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(660 words)

Author(s): Shatil, Nimrod
The term ‘doublet’ refers to several different phenomena in Hebrew linguistics. The first listed below reflects the most traditional use of the word. (1) It can refer to two or more words in the same language derived from the same etymon along different courses, such as skirt and shirt or chef and chief in English. An example in Hebrew is illustrated by the Biblical Hebrew roots מח״ץ m-ḥ-ṣ, מח״ק m-ḥ-q, and מח״א m-ḥ-ʾ, all of which represent one Semitic root, * m-ḥ-ɬ’ ‘beat, strike’. The historical *ɬ’ (sometimes transcribed with the symbol ) shifted in Hebrew to , but in Aramaic to q and later…

Guttural Consonants: Modern Hebrew

(2,442 words)

Author(s): Shatil, Nimrod
1. History of Gutturals in Modern Hebrew At the time of its revival Hebrew had served for several decades as the lingua franca in Palestine, with its pronunciation based on the system of the dominant group, the Sephardic community. In 1913 the Assembly of Hebrew Teachers adopted Sephardic pronunciation as the norm. The Sephardic Jews in Palestine pronounced the gutturals as in Arabic, which influenced the norm of Modern Hebrew (Bendavid and Shuy 1974). Morag (1959) notes that of all language components, phonetics are the least responsive to language planning. The obli…

Regularization of Paradigm

(3,203 words)

Author(s): Shatil, Nimrod
1. Introduction: Terminology and Scope The term ‘regularization of paradigms’ refers to a morphological shift from one type of marking, in which inflection is effected through internal changes of the lexical base, to another type of marking, in which inflection is effected through linear means with no change in the lexical base. Sometimes the two processes are combined, i.e., there is both an internal change and linear inflection in the form of a suffix (e.g., ספר sefer ‘book’, ספרים sfar-im ‘books’). In English, most nouns are inflected by adding the suffix - s/-es, e.g., boot-boot-s, b…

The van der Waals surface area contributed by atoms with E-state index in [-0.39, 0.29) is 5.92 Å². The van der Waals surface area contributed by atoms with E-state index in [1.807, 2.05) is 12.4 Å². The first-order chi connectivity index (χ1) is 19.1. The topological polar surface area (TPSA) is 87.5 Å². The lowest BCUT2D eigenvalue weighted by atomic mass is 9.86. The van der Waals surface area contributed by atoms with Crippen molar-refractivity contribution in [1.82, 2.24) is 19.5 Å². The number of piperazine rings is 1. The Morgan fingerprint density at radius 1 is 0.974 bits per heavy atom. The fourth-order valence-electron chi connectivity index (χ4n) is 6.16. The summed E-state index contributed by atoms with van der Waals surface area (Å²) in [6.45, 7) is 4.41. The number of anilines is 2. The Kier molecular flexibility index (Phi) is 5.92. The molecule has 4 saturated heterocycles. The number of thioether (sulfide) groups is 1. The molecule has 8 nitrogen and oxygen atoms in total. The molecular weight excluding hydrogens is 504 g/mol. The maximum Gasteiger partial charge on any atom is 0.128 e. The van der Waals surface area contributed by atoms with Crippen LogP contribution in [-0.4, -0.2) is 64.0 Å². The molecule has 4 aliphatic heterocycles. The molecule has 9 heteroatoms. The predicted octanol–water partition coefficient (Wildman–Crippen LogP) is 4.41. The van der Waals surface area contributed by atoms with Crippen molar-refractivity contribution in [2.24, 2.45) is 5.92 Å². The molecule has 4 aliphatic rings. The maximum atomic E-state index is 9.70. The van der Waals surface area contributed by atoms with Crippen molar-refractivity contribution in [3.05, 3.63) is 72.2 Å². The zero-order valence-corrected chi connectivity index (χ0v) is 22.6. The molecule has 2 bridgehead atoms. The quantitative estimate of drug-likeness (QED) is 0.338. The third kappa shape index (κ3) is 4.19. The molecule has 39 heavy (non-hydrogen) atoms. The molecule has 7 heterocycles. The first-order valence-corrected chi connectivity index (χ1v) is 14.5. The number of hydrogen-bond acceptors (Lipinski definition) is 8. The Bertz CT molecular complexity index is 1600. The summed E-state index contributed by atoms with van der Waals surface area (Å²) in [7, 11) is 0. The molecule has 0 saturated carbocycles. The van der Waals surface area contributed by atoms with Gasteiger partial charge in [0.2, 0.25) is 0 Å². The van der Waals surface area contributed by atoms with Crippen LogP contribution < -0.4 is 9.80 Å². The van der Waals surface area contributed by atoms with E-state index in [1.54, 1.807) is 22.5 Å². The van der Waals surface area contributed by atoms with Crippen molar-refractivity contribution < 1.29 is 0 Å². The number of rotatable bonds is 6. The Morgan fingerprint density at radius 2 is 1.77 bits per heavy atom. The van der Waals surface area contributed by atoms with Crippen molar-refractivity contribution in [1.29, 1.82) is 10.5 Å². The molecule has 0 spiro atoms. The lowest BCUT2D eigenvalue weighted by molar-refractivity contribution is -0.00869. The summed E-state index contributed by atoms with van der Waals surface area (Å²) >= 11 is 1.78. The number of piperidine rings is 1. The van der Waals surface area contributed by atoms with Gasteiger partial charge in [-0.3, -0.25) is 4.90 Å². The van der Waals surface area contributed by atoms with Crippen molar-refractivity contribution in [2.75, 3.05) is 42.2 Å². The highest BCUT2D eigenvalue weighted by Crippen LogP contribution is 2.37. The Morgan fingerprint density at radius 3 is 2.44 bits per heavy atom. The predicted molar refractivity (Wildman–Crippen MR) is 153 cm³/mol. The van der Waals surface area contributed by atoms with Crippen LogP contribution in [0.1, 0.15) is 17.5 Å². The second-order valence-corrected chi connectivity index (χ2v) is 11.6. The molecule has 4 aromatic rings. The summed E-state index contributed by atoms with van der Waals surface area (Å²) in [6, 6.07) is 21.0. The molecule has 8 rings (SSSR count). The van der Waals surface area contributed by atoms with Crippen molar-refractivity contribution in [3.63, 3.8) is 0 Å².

(1,133 words)

Author(s): Shatil, Nimrod
1. Introduction ‘Analogy’ is a cognitive process that enables humans to construct paradigms by finding similarities among different elements. Analogy is one of the innate human competencies. Deutscher (2005:173) calls this force “the mind’s craving for order”. Morphological analogy is usually differentiated from semantic analogy, which is known as ‘metaphor’. The present review follows this tradition, limiting itself to issues of morphology. In traditional grammars, the term analogy is used to describe most forms that do not comply…

Baghdad, Pronunciation Tradition

(2,293 words)

Author(s): Shatil, Nimrod
1. Historical background Baghdad became the central Jewish city of contemporary Iraq after the Abbasid caliphs turned it into their capital in 762 C.E. During the 9th and 10th centuries, the famous Babylonian academies, Sura and Pumbedita, moved into the city, retaining their traditional names. The community flourished until the end of the 12th century, when a great decline took place. After the Mongolian conquest in 1393, there were no Jews in the city for one-hundred years. Thereafter the community recovered gradually until 1948, when most of its members emigrated to Israel. The pron…